Fanon, Frantz Omar

Fanon, Frantz Omar fräNts ômärˈ fänôNˈ [key], 1925–61, French West Indian psychiatrist, author, revolutionary, and leader of the Algerian National Front, b. Martinique. Educated in France, he went to Algeria (1953) to practice psychiatry. Sympathetic to the Algerian revolution from its inception (1954), Fanon resigned his medical post (1956) to become editor of the Algerian National Front's newspaper. His first book, Black Skin, White Masks (1952, tr. 1967), is a psychoanalytic study of black life and the internalization of racism in a white-dominated world. Considered one of the first books to study the psychology of colonialism, it is an indictment of racism, imperialism, and nationalism. In The Wretched of the Earth (1961, tr. 1963), published just before his death and considered by some to be his most important work, Fanon employed a fiery rhetoric to call for a violent revolution led by the peasants of the Third World, rather than by the proletariat, leading to socialism. The book focuses on international violence and national consciousness, while providing a psychoanalytic investigation into mental disorders associated with colonialism. According to Fanon, a new type of humanity, modern yet proud of its nonwhite heritage and undergirded with an ethic of radical empathy, would emerge from revolutionary, anticolonial struggle. In 2018, an edited collection of unpublished works—comprising approximately half of Fanon's entire output—was published, titled Alienation and Freedom.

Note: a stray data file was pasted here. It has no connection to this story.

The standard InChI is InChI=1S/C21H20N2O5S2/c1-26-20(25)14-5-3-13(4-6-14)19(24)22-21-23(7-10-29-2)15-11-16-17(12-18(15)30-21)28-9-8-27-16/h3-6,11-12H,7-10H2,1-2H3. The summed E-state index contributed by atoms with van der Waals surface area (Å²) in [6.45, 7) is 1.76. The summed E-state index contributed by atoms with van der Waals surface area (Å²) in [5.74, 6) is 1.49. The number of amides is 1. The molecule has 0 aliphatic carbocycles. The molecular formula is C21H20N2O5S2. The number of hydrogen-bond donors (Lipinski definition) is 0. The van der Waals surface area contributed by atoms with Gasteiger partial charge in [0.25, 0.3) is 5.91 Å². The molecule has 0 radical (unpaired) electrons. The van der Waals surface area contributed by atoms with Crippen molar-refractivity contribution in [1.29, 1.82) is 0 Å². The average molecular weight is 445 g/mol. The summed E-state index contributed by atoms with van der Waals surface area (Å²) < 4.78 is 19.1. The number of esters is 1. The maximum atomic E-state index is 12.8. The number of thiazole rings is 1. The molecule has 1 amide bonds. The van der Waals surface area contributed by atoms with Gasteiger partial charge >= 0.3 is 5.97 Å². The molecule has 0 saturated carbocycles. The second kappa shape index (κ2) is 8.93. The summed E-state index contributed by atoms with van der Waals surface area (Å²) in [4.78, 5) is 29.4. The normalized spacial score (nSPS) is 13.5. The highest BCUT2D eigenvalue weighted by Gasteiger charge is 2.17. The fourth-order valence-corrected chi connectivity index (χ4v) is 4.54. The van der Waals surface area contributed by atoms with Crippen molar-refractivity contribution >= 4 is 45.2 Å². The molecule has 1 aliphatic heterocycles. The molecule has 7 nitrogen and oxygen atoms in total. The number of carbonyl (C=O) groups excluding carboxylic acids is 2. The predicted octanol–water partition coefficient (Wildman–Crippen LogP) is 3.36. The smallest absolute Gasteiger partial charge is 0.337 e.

See biographies by D. Caute (1970), I. L. Gendzier (1973), D. Macey (2001), and C. J. Lee (2015); studies by J. McCulloch (1983), R. C. Onwuanibe (1983), A. Alessandrini (1999), N. C. Gibson (2003), L. R. Gordon (2015), J. A. Gordon (2015), D. Marriott (2018), and G. Arnall (2020). See also J. D. Le Sueur, Uncivil War: Intellectuals and Identity Politics during the Decolonization of Algeria (2001), T. Shepard, The Invention of Decolonization: The Algerian War and the Remaking of France (2006), and C. Robcis, Disalienation: Politics, Philosophy, and Radical Psychiatry in Postwar France (2021).

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